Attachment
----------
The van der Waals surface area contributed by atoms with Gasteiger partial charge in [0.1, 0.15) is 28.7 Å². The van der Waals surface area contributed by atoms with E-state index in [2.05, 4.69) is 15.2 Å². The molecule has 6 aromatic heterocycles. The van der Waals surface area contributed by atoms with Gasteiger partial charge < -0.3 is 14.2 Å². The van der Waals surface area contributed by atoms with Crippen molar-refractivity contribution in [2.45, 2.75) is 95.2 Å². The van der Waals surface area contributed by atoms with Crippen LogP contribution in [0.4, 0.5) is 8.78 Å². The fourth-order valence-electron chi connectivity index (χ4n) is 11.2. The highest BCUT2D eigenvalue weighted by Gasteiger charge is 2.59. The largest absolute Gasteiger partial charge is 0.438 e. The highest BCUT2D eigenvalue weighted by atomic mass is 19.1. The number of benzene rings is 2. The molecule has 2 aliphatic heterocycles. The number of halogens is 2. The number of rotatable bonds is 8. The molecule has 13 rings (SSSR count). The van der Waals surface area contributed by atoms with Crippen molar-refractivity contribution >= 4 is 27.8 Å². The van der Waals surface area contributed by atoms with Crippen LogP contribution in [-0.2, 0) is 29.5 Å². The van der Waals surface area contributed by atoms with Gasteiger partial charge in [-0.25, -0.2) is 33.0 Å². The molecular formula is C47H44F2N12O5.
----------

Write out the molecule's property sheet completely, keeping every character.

The van der Waals surface area contributed by atoms with Gasteiger partial charge in [0.1, 0.15) is 28.7 Å². The van der Waals surface area contributed by atoms with E-state index in [2.05, 4.69) is 15.2 Å². The molecule has 6 aromatic heterocycles. The van der Waals surface area contributed by atoms with Gasteiger partial charge < -0.3 is 14.2 Å². The van der Waals surface area contributed by atoms with Crippen molar-refractivity contribution in [2.45, 2.75) is 95.2 Å². The van der Waals surface area contributed by atoms with Crippen LogP contribution in [0.4, 0.5) is 8.78 Å². The fourth-order valence-electron chi connectivity index (χ4n) is 11.2. The highest BCUT2D eigenvalue weighted by Gasteiger charge is 2.59. The largest absolute Gasteiger partial charge is 0.438 e. The highest BCUT2D eigenvalue weighted by atomic mass is 19.1. The number of benzene rings is 2. The molecule has 2 aliphatic heterocycles. The number of halogens is 2. The number of rotatable bonds is 8. The molecule has 13 rings (SSSR count). The van der Waals surface area contributed by atoms with Crippen molar-refractivity contribution >= 4 is 27.8 Å². The van der Waals surface area contributed by atoms with Crippen LogP contribution in [-0.2, 0) is 29.5 Å². The van der Waals surface area contributed by atoms with Gasteiger partial charge in [-0.25, -0.2) is 33.0 Å². The molecular formula is C47H44F2N12O5.